The Roman Revolution

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OUP Oxford, Aug 8, 2002 - History - 592 pages
3 Reviews
The Roman Revolution is a profound and unconventional treatment of a great theme - the fall of the Republic and the decline of freedom in Rome between 60 BC and AD 14, and the rise to power of the greatest of the Roman Emperors, Augustus. The transformation of state and society, the violent transference of power and property, and the establishment of Augustus' rule are presented in an unconventional narrative, which quotes from ancient evidence, refers seldomly to modern authorities, and states controversial opinions quite openly. The result is a book which is both fresh and compelling.
 

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User Review  - jorgearanda - LibraryThing

I imagine this treatise on the fall of the Roman Republic is priceless to historians, but it makes for a terrible introduction for the layman --I had to check other sources constantly, as Syme assumes ... Read full review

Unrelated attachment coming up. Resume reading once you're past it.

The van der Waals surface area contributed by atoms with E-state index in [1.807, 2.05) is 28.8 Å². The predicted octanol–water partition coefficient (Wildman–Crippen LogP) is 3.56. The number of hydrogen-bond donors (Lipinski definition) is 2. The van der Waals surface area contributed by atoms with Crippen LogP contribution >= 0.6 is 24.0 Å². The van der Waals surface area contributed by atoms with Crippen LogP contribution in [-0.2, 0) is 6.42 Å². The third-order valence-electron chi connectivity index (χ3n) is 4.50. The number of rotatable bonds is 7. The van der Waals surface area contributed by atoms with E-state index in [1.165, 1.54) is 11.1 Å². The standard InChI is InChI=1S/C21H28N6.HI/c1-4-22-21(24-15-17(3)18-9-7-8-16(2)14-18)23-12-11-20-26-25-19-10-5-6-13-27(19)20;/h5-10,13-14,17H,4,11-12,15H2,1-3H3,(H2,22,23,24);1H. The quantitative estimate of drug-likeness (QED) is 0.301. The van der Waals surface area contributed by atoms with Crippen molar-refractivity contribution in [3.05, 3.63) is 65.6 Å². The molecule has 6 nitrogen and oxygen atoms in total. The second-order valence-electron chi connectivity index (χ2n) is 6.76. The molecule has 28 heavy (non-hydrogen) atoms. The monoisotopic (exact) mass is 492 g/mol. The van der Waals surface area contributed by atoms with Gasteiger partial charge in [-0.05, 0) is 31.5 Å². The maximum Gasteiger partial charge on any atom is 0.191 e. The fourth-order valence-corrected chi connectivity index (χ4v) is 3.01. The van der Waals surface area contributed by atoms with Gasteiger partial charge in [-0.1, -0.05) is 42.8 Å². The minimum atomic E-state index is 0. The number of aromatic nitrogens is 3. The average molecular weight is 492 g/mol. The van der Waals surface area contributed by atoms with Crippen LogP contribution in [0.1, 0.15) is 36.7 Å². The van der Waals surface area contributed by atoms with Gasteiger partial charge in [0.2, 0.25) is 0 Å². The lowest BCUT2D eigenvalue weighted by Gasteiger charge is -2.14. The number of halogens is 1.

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User Review  - uvula_fr_b4 - LibraryThing

Sir Ronald Syme's analysis of the rise of Octavian/Augustus is comprehensive and breathtaking (though, I've since discovered, lacking in certain small ways: for instance, Syme never names the Arval ... Read full review

Contents

POLITICAL CATCHWORDS
xi
THE SENATE AGAINST ANTONIUS
xii
THE SECOND MARCH ON ROME
xiii
THE PROSCRIPTIONS
xiv
PHILIPPI AND PERUSIA
xv
THE PREDOMINANCE OF ANTONIUS
xvi
THE RISE OF OCTAVIANUS
xvii
ROME UNDER THE TRIUMVIRS
xviii

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About the author (2002)

Sir Ronald Syme (1903-1989), one of the most distinguished Roman historians, was Camden Professor of Ancient History at Oxford University. In addition to numerous awards and honors, he collected honorary degrees in eleven countries on five continents.

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